When Cardinal Joseph Ratzinger appeared on the balcony of St. Peter’s Basilica in 2005, announced as Pope Benedict XVI and wearing (as did his predecessor) the red mozzetta, it was a difficult moment for many so-called Catholic “progressives.” While those familiar with Cardinal Ratzinger through his writings and interviews cheered, these Catholics — convinced that the former head of the Congregation for the Doctrine of the Faith was a “Rottweiler” intent on vacating the very reforms of the Second Vatican Council that he had helped to write — were appalled.
|Pope Francis sits with Vatican workers after celebrating Mass March 22 inside the chapel of the Domus Sanctae Marthae, the Vatican residence where the new pontiff resides. The pope took a seat in the back row as people lingered for private prayer. CNS photo/L’Ossevatore Romano
“We’re going to lose a lot of young women,” predicted Benedictine Sister Joan Chittister during one televised discussion, “and we’re going to lose them quickly.”
The peculiarly feminine exodus Sister Chittister expected did not materialize under Pope Benedict, and over time many who had anticipated a heavy-handed papacy came to see the pontiff as a mild shepherd whose encyclicals and pronouncements were what the National Catholic Reporter called “surprisingly pastoral.” Some, like writer Michael Sean Winters, declared that against all instincts — they had come to love Benedict.
Cardinal Jorge Mario Bergoglio’s early days as Pope Francis could almost be called a reverse-image of that first reaction to Pope Benedict. In taking the name of the poverello of Assisi, he suggested a papacy of restoration and reform, and most Catholics could agree that some reforms are urgently needed, particularly within the bureaucracy of the Curia.
But what did the new, mozzetta-free pope mean by asking the faithful for prayers before delivering his own papal blessing? What was he about when he said Mass in plain vestments at the Vatican “parish church” of St. Ann, and then stood at the doorway greeting its members like an ordinary priest?
“Progressive” Catholics made much of the missing finery, seeing them as sartorial signals that Summorum Pontificum — and the creeping fustiness of lace, and general sense of lassitude from Rome, which the less-generous assigned to that letter — might fade into the background amid a newly-energized intent to really implement the documents and the “spirit” of the Council. Female priests might be unlikely, but perhaps married clergy would be permitted, along with divorce and contraception!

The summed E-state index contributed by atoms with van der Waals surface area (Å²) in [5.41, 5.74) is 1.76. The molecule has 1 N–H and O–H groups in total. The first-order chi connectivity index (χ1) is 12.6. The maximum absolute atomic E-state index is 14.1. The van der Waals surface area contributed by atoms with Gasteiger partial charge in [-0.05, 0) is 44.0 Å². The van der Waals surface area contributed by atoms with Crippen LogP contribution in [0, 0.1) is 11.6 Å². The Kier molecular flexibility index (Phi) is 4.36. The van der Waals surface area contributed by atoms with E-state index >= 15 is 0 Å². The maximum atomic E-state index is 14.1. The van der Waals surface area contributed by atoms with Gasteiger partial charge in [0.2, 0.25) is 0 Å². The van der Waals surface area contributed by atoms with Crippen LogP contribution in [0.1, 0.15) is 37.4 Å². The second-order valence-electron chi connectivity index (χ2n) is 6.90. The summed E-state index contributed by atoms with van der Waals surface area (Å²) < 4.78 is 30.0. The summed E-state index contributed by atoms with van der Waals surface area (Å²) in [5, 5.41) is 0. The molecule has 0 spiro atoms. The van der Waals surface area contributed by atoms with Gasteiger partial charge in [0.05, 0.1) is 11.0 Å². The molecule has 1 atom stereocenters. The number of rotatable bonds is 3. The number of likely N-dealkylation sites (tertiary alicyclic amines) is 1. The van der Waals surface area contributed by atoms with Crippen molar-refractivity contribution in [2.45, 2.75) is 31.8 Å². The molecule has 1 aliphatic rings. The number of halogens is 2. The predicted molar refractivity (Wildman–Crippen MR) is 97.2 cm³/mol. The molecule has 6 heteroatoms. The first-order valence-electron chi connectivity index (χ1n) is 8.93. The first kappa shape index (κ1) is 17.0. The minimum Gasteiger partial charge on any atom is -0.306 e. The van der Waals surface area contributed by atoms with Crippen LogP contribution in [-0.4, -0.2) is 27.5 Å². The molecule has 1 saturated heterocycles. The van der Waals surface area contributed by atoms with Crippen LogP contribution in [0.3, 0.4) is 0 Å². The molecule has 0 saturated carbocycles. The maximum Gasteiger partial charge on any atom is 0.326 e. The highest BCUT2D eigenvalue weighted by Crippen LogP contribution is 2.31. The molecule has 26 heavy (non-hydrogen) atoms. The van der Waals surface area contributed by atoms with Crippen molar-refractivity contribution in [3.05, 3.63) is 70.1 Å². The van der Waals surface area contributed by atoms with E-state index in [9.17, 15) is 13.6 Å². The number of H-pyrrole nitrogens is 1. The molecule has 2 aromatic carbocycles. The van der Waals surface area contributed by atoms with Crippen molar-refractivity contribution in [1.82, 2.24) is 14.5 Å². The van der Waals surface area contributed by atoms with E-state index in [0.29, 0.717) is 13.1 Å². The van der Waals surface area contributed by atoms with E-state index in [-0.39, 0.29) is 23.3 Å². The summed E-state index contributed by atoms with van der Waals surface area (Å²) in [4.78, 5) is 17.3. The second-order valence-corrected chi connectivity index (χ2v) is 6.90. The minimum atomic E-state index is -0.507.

Traditionally minded Catholics, particularly those who have become attached to the extraordinary form of the Mass and the 1962 Missal, noted Pope Francis’ more relaxed style and began to worry about substance. Would a pope resistant to the mozzetta be a pope disinterested in Pope Benedict’s hermeneutic of continuity?
When the pope pointedly paid his own hotel bill and — accustomed to doing for himself in a smaller living space — rejected the papal apartments for something less grand, the ungenerous were again to the fore, wondering if there wasn’t something “ostentatious” in Pope Francis’ humility. When he decided to celebrate Holy Thursday’s Mass of the Last Supper at a detention center, where he would wash the feet of young inmates, including women and Muslims, many traditionalists could see only rubrics being cast aside and a dilution of Christ’s meaning in washing the feet of the apostles. If online forums are any indicator, the pope’s move was similarly understood by both the “progressives” and the “rad-trads,” but received by the latter with tears and the former with cheers.
In those same discussion groups, more “middling” Catholics — those who do not count themselves as “traditional” or “progressive” — believed their passionate brethren were reading more into the pope’s style and ministrations than was fair, given the newness of his papacy. “Let Francis be Francis” they counseled, some joking that the Holy Spirit may have sent us a pope so level he would “annoy everyone in turn.”
That joke proved prescient mere weeks later, when it was reported that Francis reaffirmed the 2012 assessment and program of reform laid out regarding the controversial Leadership Council of Women Religious, an announcement that had some declaring “nothing has changed” but with the cheers and tears reversed.
In fact, change has come with Francis, as it does with any new pastor. But there is continuity as well, as illustrated when Pope Francis accepted the heavy papal stole in order to give his first blessing, and then reverently kissed it upon its removal. We might keep that image in mind, as Pope Francis takes his turn at the helm of Peter’s Barque.
Elizabeth Scalia is the managing editor of the Catholic Portal at Patheos.com, where she blogs as The Anchoress.